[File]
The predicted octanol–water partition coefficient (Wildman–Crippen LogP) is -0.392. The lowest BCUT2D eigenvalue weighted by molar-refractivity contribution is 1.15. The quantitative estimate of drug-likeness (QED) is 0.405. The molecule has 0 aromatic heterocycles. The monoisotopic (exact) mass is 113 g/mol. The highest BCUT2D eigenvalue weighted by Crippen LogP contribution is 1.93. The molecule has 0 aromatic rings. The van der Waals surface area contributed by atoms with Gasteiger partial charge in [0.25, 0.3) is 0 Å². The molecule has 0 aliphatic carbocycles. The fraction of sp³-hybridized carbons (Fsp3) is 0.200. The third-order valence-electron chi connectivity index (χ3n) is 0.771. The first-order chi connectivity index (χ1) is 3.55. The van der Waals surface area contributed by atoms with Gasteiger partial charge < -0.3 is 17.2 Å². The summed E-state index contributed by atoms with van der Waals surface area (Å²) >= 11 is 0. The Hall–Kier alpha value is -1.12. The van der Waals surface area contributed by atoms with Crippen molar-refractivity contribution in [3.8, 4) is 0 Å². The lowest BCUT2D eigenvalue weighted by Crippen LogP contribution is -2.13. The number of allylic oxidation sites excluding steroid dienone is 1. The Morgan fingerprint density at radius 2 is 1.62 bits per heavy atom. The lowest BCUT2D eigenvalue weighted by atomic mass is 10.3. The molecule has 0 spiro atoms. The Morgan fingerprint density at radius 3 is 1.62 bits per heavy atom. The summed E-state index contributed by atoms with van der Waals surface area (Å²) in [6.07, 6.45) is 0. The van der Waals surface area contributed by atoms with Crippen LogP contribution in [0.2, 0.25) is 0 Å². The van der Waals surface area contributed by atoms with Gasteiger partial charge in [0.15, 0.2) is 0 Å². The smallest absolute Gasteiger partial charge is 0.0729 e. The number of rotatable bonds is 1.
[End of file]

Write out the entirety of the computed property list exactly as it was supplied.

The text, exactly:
The predicted octanol–water partition coefficient (Wildman–Crippen LogP) is -0.392. The lowest BCUT2D eigenvalue weighted by molar-refractivity contribution is 1.15. The quantitative estimate of drug-likeness (QED) is 0.405. The molecule has 0 aromatic heterocycles. The monoisotopic (exact) mass is 113 g/mol. The highest BCUT2D eigenvalue weighted by Crippen LogP contribution is 1.93. The molecule has 0 aromatic rings. The van der Waals surface area contributed by atoms with Gasteiger partial charge in [0.25, 0.3) is 0 Å². The molecule has 0 aliphatic carbocycles. The fraction of sp³-hybridized carbons (Fsp3) is 0.200. The third-order valence-electron chi connectivity index (χ3n) is 0.771. The first-order chi connectivity index (χ1) is 3.55. The van der Waals surface area contributed by atoms with Gasteiger partial charge < -0.3 is 17.2 Å². The summed E-state index contributed by atoms with van der Waals surface area (Å²) >= 11 is 0. The Hall–Kier alpha value is -1.12. The van der Waals surface area contributed by atoms with Crippen molar-refractivity contribution in [3.8, 4) is 0 Å². The lowest BCUT2D eigenvalue weighted by Crippen LogP contribution is -2.13. The number of allylic oxidation sites excluding steroid dienone is 1. The Morgan fingerprint density at radius 2 is 1.62 bits per heavy atom. The lowest BCUT2D eigenvalue weighted by atomic mass is 10.3. The molecule has 0 spiro atoms. The Morgan fingerprint density at radius 3 is 1.62 bits per heavy atom. The summed E-state index contributed by atoms with van der Waals surface area (Å²) in [6.07, 6.45) is 0. The van der Waals surface area contributed by atoms with Crippen LogP contribution in [0.2, 0.25) is 0 Å². The van der Waals surface area contributed by atoms with Gasteiger partial charge in [0.15, 0.2) is 0 Å². The smallest absolute Gasteiger partial charge is 0.0729 e. The number of rotatable bonds is 1.